Gatherings of this nature paint as bleak a picture as possible for unless they can twist your emotions, not your logic, into a knot they can not make you act. And no, I am not a warmonger. I do not want to see my sons back over there again.
    Don’t write your congressman about Iran, write to him demanding the legislation to spend the research and dollars, real dollars, a national mandate to eliminate our oil dependency.

  2. I spent the fall trailing the candidates here in NH, birddogging them on nuclear weapons, war, and terrorism issues. You can see their responses here. Many times I asked about war with Iran. Hillary won’t rule out using force, nor will Obama. Certainly McCain is all about it.

  3. Jeff Lilly says:

    Jim, I deeply appreciate your providing your perspective here. Obviously this was a one-sided presentation, and it’s essential for all of us to hear both sides. I did not feel that I could provide the opposing perspective myself, and I am extremely glad you’ve chosen to help us out by doing so.

    Personally, I would agree that the problems in the region go back much further than the period of American interference. At the same time, I feel that our presence has hurt a great deal more than helped over the last 50 years. But obviously the point is arguable.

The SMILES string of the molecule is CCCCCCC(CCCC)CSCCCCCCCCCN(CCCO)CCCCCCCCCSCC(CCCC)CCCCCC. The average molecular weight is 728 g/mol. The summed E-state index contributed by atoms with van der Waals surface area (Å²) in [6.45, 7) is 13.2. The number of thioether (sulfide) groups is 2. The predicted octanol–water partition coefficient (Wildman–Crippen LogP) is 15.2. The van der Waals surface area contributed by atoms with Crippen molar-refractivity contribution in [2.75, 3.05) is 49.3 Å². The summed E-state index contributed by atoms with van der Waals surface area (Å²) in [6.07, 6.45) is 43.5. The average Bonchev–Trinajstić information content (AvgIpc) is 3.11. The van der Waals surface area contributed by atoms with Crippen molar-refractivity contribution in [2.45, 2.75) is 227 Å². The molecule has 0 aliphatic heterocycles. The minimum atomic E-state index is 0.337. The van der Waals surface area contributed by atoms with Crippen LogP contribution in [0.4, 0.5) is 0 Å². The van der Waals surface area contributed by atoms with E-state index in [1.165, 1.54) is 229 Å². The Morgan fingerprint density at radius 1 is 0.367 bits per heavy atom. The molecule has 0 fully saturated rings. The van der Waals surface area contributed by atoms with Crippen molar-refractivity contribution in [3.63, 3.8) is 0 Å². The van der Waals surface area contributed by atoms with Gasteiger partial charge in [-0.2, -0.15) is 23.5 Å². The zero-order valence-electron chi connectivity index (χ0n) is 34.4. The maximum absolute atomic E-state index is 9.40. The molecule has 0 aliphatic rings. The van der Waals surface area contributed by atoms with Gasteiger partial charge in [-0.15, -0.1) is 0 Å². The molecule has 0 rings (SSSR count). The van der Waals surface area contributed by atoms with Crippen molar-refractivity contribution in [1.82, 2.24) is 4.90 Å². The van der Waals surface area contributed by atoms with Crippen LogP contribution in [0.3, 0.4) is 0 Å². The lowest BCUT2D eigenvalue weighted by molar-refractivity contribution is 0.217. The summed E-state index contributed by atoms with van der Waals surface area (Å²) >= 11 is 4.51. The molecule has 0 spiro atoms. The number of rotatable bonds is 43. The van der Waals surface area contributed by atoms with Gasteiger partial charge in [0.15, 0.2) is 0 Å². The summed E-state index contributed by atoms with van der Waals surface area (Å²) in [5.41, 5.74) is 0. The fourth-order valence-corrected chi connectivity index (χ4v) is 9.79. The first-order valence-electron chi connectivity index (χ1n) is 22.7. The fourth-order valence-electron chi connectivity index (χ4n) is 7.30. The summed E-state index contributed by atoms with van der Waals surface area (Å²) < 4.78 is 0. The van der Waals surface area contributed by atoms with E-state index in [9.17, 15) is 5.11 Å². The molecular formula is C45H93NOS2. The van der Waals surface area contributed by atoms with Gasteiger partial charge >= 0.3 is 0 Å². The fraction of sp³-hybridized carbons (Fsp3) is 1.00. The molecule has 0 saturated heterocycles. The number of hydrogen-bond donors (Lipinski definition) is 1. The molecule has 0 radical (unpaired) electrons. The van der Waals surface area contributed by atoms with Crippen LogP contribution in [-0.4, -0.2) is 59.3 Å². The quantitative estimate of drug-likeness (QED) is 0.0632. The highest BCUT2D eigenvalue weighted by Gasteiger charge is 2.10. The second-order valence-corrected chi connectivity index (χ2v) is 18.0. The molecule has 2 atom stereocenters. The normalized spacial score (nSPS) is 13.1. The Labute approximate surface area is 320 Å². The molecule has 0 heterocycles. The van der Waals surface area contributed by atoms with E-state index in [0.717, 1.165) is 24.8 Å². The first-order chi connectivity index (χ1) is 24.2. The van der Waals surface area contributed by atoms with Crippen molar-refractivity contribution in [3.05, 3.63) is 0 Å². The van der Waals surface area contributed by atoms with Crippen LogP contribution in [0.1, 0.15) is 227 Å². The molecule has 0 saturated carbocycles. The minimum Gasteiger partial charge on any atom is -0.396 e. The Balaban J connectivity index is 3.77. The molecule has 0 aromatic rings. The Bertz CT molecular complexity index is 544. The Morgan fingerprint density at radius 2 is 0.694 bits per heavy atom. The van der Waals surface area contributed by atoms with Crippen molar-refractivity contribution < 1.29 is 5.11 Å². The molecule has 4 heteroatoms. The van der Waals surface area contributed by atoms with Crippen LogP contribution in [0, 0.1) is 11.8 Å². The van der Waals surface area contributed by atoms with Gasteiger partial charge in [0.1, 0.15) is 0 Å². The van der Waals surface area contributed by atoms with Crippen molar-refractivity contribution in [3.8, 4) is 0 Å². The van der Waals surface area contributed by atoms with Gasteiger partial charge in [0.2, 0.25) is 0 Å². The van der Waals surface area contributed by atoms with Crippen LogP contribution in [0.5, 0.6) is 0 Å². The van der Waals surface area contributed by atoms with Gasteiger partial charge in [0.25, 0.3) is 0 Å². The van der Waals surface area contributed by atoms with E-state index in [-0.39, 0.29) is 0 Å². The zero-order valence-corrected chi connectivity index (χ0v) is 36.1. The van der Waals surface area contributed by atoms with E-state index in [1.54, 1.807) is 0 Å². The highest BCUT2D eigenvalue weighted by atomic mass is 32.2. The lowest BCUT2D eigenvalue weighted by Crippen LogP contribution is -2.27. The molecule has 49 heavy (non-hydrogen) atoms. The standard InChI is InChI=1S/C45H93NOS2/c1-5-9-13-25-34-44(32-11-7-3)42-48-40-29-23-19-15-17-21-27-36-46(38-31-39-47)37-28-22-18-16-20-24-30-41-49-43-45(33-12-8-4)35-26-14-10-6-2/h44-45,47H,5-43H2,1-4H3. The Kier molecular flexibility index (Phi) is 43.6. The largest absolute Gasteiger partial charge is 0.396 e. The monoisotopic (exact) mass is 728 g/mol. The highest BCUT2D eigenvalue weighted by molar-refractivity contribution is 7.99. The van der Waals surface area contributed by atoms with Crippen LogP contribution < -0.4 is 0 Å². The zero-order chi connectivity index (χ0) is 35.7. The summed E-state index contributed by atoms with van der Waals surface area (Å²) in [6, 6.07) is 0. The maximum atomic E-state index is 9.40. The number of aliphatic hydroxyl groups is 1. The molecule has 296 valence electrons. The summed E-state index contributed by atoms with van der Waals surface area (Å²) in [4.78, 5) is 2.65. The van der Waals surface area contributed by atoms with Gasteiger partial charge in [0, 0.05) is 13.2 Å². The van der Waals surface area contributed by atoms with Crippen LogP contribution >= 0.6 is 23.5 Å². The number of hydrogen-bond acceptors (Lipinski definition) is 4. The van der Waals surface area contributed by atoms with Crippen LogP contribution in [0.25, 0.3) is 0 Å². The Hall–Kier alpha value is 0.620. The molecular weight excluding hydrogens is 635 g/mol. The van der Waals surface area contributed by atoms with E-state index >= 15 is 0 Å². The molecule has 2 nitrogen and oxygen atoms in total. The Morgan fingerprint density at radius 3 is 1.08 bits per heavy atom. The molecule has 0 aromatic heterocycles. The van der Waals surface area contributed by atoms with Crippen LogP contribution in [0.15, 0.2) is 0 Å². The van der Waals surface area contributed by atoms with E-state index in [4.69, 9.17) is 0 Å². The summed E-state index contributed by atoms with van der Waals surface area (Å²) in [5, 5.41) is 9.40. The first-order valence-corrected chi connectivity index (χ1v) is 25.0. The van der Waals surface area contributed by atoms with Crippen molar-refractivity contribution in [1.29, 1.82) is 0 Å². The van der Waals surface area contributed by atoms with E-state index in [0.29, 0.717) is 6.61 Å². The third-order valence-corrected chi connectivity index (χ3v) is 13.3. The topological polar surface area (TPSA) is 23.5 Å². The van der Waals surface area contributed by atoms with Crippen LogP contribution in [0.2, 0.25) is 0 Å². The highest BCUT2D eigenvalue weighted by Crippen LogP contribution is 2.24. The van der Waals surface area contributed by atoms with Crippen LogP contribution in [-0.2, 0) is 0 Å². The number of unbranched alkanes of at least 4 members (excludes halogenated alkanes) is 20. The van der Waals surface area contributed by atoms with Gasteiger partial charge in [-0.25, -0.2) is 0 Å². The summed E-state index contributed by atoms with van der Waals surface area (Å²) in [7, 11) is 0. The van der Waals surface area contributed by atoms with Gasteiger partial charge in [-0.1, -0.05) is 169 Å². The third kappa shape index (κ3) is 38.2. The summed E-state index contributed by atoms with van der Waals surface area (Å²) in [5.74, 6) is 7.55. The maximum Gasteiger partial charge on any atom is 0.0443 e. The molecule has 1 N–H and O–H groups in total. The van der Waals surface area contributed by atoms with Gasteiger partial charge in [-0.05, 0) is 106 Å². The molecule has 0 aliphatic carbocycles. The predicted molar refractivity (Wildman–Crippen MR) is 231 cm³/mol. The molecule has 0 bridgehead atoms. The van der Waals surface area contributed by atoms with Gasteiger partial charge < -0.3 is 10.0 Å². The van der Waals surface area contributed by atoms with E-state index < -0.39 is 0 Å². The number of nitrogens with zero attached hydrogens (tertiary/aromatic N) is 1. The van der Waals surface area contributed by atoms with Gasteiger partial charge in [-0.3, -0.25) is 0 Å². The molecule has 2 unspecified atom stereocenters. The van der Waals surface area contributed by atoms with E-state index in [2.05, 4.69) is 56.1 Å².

I do not know how the US would destroy the underground Iranian nuclear capabilities, if not through nuclear strikes. Since the whole point of the war is to destroy these facilities, it would appear that nuclear war is unavoidable — i.e. the last resort is the only resort. Even if the US does not use nuclear bombs, the violent destruction of Iranian nuclear facilities will still have terrible consequences. Nuclear bunker-busters cause a lot less fallout than regular nuclear bombs; I presume that most of the fallout figures above are based on the fallout from the destroyed Iranian nuclear facilities.

    I have not served in the military myself, so I can only take your word as to the psychological impact of combat. However, the large number of suicides among returning service members would seem to argue that something horrible is happening.

    Finally, while it may be true that the picture of the war painted here is skewed irrationally against war, I think that is infinitely preferable to a picture that is skewed towards war. Too long has this country been too comfortable with rationalizing the use of its military strength abroad. I would prefer that people be irrationally opposed to war than irrationally for it, or even sitting in dispassionate judgment.